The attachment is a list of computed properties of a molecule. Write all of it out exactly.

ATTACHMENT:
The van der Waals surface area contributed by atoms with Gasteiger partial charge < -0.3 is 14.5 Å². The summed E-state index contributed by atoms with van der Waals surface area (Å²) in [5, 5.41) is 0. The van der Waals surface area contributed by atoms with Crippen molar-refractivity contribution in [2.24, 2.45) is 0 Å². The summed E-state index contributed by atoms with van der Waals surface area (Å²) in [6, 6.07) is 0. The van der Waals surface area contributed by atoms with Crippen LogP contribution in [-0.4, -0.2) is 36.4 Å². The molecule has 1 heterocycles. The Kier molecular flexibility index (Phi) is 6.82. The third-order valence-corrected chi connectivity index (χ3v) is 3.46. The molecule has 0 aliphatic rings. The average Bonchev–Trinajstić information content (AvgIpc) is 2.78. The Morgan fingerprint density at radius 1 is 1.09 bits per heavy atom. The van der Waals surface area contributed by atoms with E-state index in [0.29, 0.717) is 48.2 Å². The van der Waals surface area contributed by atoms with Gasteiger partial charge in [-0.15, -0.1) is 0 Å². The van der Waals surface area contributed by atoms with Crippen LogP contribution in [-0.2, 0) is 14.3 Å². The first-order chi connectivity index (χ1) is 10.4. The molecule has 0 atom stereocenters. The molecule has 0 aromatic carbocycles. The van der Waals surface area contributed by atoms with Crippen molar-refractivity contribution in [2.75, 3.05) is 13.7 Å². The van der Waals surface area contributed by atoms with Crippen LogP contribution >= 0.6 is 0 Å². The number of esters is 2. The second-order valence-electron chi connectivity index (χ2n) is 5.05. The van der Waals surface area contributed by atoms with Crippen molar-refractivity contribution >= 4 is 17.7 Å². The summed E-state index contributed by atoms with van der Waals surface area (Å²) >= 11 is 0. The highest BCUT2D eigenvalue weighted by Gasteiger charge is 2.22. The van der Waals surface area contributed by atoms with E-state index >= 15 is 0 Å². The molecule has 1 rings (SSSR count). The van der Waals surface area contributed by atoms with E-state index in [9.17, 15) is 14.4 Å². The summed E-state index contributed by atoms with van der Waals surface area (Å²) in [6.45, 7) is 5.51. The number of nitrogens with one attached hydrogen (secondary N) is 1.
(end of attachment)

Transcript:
The van der Waals surface area contributed by atoms with Gasteiger partial charge < -0.3 is 14.5 Å². The summed E-state index contributed by atoms with van der Waals surface area (Å²) in [5, 5.41) is 0. The van der Waals surface area contributed by atoms with Crippen molar-refractivity contribution in [2.24, 2.45) is 0 Å². The summed E-state index contributed by atoms with van der Waals surface area (Å²) in [6, 6.07) is 0. The van der Waals surface area contributed by atoms with Crippen LogP contribution in [-0.4, -0.2) is 36.4 Å². The molecule has 1 heterocycles. The Kier molecular flexibility index (Phi) is 6.82. The third-order valence-corrected chi connectivity index (χ3v) is 3.46. The molecule has 0 aliphatic rings. The average Bonchev–Trinajstić information content (AvgIpc) is 2.78. The Morgan fingerprint density at radius 1 is 1.09 bits per heavy atom. The van der Waals surface area contributed by atoms with E-state index in [0.29, 0.717) is 48.2 Å². The van der Waals surface area contributed by atoms with Gasteiger partial charge in [-0.15, -0.1) is 0 Å². The van der Waals surface area contributed by atoms with Crippen LogP contribution in [-0.2, 0) is 14.3 Å². The first-order chi connectivity index (χ1) is 10.4. The molecule has 0 atom stereocenters. The molecule has 0 aromatic carbocycles. The van der Waals surface area contributed by atoms with Crippen molar-refractivity contribution in [2.75, 3.05) is 13.7 Å². The van der Waals surface area contributed by atoms with Crippen LogP contribution >= 0.6 is 0 Å². The number of esters is 2. The second-order valence-electron chi connectivity index (χ2n) is 5.05. The van der Waals surface area contributed by atoms with Crippen molar-refractivity contribution >= 4 is 17.7 Å². The summed E-state index contributed by atoms with van der Waals surface area (Å²) >= 11 is 0. The highest BCUT2D eigenvalue weighted by Gasteiger charge is 2.22. The van der Waals surface area contributed by atoms with E-state index >= 15 is 0 Å². The molecule has 1 rings (SSSR count). The van der Waals surface area contributed by atoms with E-state index in [9.17, 15) is 14.4 Å². The summed E-state index contributed by atoms with van der Waals surface area (Å²) in [6.45, 7) is 5.51. The number of nitrogens with one attached hydrogen (secondary N) is 1.